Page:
Tagesspiegel’s monthlong gun investigation came together in one scrolly

By Helena Wittlich

Der Tagesspiegel

Berlin, Germany


By Daniel Erk

Der Tagesspiegel

Berlin, Germany


In their professional life, every journalist encounters a point in an investigation where there’s too much to tell and just not enough space for the whole story.

Faced with this challenge while working on The Gun Mania and Us: European Weapons, American Victims, we at Tagesspiegel decided on a creative approach. We created a data-driven scrolly that acts as an introduction to the topic but, more importantly, underscores the investigation’s importance.

The scrolly became the centrepiece of the collaboration between Tagesspiegel, one of Germany’s most important newspapers, and the national public broadcaster ZDF.

Where it started

It was one of the many U.S. school shootings that usually go mainly unnoticed in Europe. Yet, American author Lauren Hough highlighted on Twitter that she could not bear the condescension of the Europeans while European firearms companies were making so much money.

Of course, we had repeatedly written about the massacre at Sandy Hook and the attacks in Miami and Las Vegas, but what about the role of the European arms industry? Nothing.

In one-third of the mass shootings in the U.S., the shooter carried a European weapon.
In one-third of the mass shootings in the U.S., the shooter carried a European weapon.

Once we began the investigation, it soon became clear the scope of the research would far exceed a standard Tagesspiegel dossier. If we wanted to cover European profiteers, American victims, and cultural, economic, and political dimensions, we would need more time, resources, and, crucially, more attention.

Through our network, we contacted the editors of the most important German late-night show, ZDF Magazin Royal by Jan Böhmermann. Its editorial team has repeatedly shown how to handle sensitive and research-intensive stories and present them on a larger scale. Within a short time, we were able to establish joint working structures with the ZDF Magazin Royal’s team to share and coordinate tasks and support each other’s research.

Bringing it together with a scrolly

Three weeks before launch, we had lots of research and data but lacked a clear data analysis to tie the results together. At this point, the initial team of reporters from Tagesspiegel and ZDF came together with the Tagesspiegel Innovation Lab. The lab focuses on data-driven investigations and visual storytelling.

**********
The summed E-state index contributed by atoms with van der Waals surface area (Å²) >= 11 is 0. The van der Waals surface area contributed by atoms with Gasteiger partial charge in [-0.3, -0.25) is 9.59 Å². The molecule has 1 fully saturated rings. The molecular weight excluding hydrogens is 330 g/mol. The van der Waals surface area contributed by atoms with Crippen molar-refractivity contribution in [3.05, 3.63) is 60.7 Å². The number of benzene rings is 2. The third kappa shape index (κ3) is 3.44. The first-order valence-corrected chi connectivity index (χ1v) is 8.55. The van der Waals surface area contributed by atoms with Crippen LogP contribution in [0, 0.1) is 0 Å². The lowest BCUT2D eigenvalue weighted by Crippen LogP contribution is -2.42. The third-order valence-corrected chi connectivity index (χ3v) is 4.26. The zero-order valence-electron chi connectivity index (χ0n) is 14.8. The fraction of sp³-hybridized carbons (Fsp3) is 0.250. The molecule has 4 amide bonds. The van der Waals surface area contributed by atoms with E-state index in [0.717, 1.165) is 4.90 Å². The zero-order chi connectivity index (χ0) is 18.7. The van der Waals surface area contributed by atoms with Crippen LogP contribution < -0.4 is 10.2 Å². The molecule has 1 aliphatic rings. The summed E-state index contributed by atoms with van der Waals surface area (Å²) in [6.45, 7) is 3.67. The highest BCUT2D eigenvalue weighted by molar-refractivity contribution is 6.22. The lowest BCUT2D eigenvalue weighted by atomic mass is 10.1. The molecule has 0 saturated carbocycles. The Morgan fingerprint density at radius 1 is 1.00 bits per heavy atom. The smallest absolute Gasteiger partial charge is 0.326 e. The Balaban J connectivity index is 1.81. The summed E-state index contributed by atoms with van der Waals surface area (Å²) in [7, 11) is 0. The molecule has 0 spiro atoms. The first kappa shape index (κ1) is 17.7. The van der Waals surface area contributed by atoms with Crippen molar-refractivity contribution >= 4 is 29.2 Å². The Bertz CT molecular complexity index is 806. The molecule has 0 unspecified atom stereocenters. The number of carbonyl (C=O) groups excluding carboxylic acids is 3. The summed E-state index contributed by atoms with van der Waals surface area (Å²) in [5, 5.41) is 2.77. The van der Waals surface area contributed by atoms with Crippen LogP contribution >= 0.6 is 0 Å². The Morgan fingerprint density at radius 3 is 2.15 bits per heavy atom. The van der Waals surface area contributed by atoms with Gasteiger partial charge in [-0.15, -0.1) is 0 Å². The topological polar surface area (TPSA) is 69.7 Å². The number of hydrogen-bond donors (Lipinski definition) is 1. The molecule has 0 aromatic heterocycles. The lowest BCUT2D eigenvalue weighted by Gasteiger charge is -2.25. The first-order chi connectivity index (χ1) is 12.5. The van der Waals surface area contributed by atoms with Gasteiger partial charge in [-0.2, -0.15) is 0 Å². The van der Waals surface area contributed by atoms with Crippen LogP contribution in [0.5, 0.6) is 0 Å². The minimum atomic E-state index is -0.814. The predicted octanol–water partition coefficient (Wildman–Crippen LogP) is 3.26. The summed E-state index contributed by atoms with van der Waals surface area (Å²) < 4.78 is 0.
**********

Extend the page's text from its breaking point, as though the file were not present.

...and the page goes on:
The challenge: How can we create a digital storytelling method for this investigation? How can we prove the main arguments with data? And how can we visualise all of that?

The lab, in collaboration with the research and fact-checking department, dove deep into archives and data sources and wondered if data could not only highlight the different aspects of the story but also bring it all together through visualisations.

Data visualisations showed the role European gun manufacturers play in U.S. shootings.
Data visualisations showed the role European gun manufacturers play in U.S. shootings.

We created a scrolly consisting purely of data visualisations, using almost no text but acting as a narrative frame for the different chapters of the investigation. All of the chapters can be found after the scrolly as a Netflix-style list of episodes. Each visualisation within the scrolly acts as the ground truth for a single chapter.

Many ways to tell the story 

One idea evolved into a multi-channel project, presenting many aspects in different ways — short through data, in detail through long reports, personal accounts, on-the-ground reporting — and somewhat satirically funny through ZDF Magazin Royal. This diversity gave the story the chance to reach a broad audience. 

The scrolly itself, with all the episodes, had more than 200,000 pageviews and generated around 100 new subscriptions. The Instagram reels had more than 60,000 views on the Tagesspiegel account alone, and the video of the TV show on YouTube got 1.8 million views, not including those from the official media library.

Overall, the project showed once more how crucial collaborations are for a successful story. Collaborations within one organisation are especially beneficial when data, design, and editorial groups work together. That is what led us to a great and creative outcome with a strong visual message and convincing storytelling.

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